In days past, closed borders hampered trade and increased costs to consumers and governments alike. But times change. Markets are opening up, barriers are tumbling down and the free flows of goods, services, investment and ideas mean our economies are integrating as never before. Today, companies are treating the world as their marketplace - and the opportunities for investors, businesses, workers and consumers are better than ever before.
In 1994, Canada, the United States and Mexico launched the North American Free Trade Agreement (NAFTA) and formed the world's largest free trade area. Our decision to open doors and break down barriers is producing a thriving relationship among our three countries - one that has led to strong economic growth in the region and that has helped to fuel global economic growth in recent years. Between 1994 and 1999, Canada's economy grew by an average of 3.3 percent, while the U.S. and Mexican economies grew by an average of 3.9 percent and 3.1 percent, respectively.
Since NAFTA was implemented, trade within North America has increased over 97 percent. All three NAFTA partners now enjoy a bigger piece of a much larger trade pie - and the jobs and economic opportunities created are key to our continued well-being. Merchandise trade1 among NAFTA's partners reached $847 billion (US$570 billion) in 1999, a leap of $343 billion (US$231 billion) in just six years.
NAFTA has resulted in strong and steady growth in merchandise trade and has stimulated trade in services, a sector we expect will grow in the future. NAFTA has benefited all three of its partners and has helped North America become a more prosperous trading region.
NAFTA has increased opportunities for investors. Since 1994, investment in Canada, the United States and Mexico has been dynamic and growing:
While NAFTA's success is usually linked with opening markets to goods and services, its ability to attract foreign investment within the region may prove to be one of the Agreement's most powerful and enduring legacies.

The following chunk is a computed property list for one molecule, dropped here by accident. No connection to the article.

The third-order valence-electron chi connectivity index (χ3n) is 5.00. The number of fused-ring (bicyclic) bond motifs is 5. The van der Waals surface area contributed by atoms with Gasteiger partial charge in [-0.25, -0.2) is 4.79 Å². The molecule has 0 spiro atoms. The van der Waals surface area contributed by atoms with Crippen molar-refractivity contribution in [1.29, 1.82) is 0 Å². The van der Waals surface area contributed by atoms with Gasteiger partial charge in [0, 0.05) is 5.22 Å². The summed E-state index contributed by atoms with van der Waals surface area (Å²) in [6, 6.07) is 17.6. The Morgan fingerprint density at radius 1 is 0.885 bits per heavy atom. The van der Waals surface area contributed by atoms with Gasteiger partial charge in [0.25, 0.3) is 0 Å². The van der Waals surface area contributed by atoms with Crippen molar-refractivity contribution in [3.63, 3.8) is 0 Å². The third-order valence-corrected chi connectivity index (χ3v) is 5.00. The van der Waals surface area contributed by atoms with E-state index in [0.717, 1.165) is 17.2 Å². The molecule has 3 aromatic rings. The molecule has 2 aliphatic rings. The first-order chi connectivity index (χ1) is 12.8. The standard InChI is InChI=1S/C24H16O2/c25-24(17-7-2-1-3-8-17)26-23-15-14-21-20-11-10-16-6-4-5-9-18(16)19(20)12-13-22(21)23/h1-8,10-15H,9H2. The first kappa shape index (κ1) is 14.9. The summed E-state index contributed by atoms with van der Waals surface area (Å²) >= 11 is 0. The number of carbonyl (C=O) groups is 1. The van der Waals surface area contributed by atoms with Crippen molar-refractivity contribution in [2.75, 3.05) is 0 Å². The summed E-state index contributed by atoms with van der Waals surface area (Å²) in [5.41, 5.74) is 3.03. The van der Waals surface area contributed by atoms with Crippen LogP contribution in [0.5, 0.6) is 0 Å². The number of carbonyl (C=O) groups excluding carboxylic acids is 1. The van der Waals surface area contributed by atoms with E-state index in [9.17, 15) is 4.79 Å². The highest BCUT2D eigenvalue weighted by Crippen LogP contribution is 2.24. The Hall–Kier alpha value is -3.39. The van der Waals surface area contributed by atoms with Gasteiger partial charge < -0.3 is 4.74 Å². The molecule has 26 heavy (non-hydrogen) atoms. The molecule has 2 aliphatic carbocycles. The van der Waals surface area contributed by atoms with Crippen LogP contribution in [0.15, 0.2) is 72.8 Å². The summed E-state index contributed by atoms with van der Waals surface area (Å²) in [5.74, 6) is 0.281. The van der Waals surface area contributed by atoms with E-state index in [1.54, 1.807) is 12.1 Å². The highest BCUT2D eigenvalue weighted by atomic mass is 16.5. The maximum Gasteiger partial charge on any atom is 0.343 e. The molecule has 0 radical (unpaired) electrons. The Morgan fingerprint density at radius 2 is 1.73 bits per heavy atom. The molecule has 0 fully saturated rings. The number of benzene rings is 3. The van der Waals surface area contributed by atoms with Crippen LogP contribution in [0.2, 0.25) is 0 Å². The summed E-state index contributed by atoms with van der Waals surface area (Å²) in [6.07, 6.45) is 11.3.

NAFTA has helped create a more integrated North American market. The Agreement strengthens trade by reducing barriers and guaranteeing access to each country's market. This frees businesses to make decisions based on the most efficient use of resources and fosters production-sharing partnerships in which different parts of the manufacturing process are performed throughout the region.
In an integrated market, a company can design a product in one NAFTA country, manufacture parts in a second NAFTA country, assemble the goods in a third NAFTA country and sell the finished items in the region and around the world. Production partnerships in the electronics, automotive and textile industries have helped spark strong growth in these sectors, boosting exports around the world of North American-made goods.
Trade involves companies large and small creating jobs in our communities.
Small and medium-sized companies are the engines of economic opportunity and job growth. They are the most vibrant ingredient of our economies. Their size makes them nimble, their products make them competitive and their energy makes them successful. Recent studies show that 97 percent of Canadian, 96 percent of U.S. and 95 percent of Mexican exporters are small and mediumsized businesses.